February 29, 2016
You might be surprised to know that physicians, researchers and specialized nurses in our community are helping revolutionize heart care. Here are three reasons your heart is in good hands at Norton Audubon Hospital, where much of this work is happening.
For nearly 30 years, research done under Norton Healthcare’s banner has contributed to landmark studies that have helped change life-threatening heart conditions to life-goes-on ones.
“We’ve participated in many national and international landmark studies and been part of numerous leading peer-reviewed articles,” said Joseph A. Lash, M.D., cardiologist, Norton Heart Specialists. He points to three ways research has been a heart care game-changer.
Open-heart surgery has saved a lot of lives and remains the gold standard when treating heart valve disorders. Open surgical procedures require a longer hospital stay and, like most surgeries, has potential risks and side effects that can overwhelm patients like Martha Recktenwald, who needed a heart valve repaired.
“I had already decided I wasn’t going to undergo open-heart surgery,” said Recktenwald, who had seen her husband go through the surgery.
Recktenwald’s thinking changed when her doctor recommended a new, less invasive procedure called transcatheter aortic valve replacement (TAVR). This procedure, recently approved by the Food and Drug Administration, is done through two very small incisions in the groin. Typically, the procedure is recommended for a type of heart valve failure called inoperable aortic stenosis.
According to Steven W. Etoch, M.D., cardiothoracic surgeon, Norton Cardiothoracic Surgery, TAVR procedures are generally reserved for patients who have other medical conditions or may not be well enough for an open-heart procedure. A multidisciplinary team reviews each patient’s history to minimize risks and work to improve quality of life. Patients undergo testing to make sure they meet the criteria to be a candidate for TAVR.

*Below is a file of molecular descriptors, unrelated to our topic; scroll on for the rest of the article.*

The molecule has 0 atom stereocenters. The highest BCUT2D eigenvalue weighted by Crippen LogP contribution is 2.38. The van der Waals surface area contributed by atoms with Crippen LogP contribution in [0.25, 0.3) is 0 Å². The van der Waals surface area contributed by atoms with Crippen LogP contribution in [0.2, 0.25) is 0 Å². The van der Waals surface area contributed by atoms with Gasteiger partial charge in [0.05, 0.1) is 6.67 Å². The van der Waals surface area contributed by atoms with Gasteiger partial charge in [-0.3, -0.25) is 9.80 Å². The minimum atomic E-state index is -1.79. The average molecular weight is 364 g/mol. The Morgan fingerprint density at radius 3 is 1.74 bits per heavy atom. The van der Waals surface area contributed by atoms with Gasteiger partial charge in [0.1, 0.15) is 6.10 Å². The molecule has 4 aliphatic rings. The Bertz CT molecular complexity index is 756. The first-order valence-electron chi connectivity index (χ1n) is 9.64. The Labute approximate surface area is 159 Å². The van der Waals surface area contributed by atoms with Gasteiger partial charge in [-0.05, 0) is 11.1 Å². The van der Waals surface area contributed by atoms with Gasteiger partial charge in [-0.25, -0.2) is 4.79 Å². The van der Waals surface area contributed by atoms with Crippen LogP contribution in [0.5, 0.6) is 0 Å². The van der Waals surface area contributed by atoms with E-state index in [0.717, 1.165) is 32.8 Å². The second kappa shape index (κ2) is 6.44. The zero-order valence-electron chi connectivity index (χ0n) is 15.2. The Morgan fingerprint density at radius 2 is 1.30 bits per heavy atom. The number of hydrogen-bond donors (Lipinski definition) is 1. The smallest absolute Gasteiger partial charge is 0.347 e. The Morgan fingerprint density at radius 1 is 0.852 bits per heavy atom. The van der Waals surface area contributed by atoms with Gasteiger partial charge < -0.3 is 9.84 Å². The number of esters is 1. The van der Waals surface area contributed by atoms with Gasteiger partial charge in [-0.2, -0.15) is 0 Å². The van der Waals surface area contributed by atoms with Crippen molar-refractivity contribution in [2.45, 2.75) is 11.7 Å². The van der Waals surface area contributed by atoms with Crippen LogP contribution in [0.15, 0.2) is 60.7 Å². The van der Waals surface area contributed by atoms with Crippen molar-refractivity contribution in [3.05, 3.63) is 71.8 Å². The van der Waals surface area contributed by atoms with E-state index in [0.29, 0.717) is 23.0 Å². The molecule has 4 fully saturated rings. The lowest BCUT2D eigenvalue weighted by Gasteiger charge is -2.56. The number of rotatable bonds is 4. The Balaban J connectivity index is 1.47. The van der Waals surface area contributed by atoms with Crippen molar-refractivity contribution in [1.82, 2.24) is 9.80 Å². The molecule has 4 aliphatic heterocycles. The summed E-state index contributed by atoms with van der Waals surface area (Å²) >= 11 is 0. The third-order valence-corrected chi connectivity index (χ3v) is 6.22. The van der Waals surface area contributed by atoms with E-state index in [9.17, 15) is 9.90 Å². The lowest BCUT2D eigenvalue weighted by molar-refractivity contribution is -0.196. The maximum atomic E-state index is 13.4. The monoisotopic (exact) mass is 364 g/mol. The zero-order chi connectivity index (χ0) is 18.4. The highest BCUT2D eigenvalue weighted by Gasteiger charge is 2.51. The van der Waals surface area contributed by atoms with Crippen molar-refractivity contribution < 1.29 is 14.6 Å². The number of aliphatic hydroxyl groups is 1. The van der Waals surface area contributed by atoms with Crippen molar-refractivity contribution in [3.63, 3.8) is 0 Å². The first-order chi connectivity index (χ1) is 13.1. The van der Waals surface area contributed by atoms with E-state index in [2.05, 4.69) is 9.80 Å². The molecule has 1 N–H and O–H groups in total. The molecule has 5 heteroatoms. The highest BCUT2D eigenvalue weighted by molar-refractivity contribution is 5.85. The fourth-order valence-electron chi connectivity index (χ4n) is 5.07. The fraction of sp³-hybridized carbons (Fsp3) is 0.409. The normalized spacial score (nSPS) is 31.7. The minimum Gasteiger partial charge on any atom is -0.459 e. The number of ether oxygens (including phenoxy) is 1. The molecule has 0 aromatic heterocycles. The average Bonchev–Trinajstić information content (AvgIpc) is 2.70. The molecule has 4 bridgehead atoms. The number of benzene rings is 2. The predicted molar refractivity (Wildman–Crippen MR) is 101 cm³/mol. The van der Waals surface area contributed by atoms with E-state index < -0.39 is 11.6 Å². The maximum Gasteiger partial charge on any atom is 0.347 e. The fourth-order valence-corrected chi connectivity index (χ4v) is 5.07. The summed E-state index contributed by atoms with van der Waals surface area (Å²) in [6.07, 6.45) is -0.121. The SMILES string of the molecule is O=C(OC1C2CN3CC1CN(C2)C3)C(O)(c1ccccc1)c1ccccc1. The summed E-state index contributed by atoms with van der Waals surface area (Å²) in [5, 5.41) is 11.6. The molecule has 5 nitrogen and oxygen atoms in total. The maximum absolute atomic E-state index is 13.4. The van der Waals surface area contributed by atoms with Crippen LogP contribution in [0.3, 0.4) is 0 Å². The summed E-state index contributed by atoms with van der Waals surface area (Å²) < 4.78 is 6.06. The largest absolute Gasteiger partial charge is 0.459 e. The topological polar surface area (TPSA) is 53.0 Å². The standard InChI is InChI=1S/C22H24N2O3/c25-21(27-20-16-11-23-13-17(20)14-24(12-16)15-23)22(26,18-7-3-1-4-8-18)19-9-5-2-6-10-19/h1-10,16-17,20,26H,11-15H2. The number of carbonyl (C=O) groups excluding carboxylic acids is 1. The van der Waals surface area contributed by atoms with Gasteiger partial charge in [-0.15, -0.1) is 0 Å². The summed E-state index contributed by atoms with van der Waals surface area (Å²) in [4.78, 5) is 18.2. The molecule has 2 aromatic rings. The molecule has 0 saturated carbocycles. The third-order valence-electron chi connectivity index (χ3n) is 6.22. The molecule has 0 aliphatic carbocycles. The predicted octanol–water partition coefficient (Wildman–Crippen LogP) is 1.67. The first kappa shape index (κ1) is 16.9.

“There are still risk factors associated with TAVR, and patients need to weigh all their options,” Dr. Etoch said.
After talking with her children, Recktenwald decided to move forward with a TAVR procedure. Like most TAVR patients, she saw improvement soon after surgery and was able to return to her normal routine within a few weeks.
Most of us are familiar with standard screenings for cholesterol (keep it under 200) and lipid panels (aim for triglycerides under 150). We may be less familiar with two new vascular screening procedures now recommended for those who meet certain age and health history benchmarks.
Vascular ultrasound screenings are recommended for people age 60 or older. These noninvasive tests look for peripheral artery disease, carotid artery disease and abdominal aortic aneurysm.
Coronary calcium scoring for heart disease uses CT scanning to measure calcium deposits in the heart’s arteries. This screening is recommended for people age 50 or older with at least one of following risk factors:
Norton Heart Care offers both these screening tests. Watch a video to learn more about coronary calcium scoring, or find a screening location near you.
Select an appointment date and time from available spots listed below.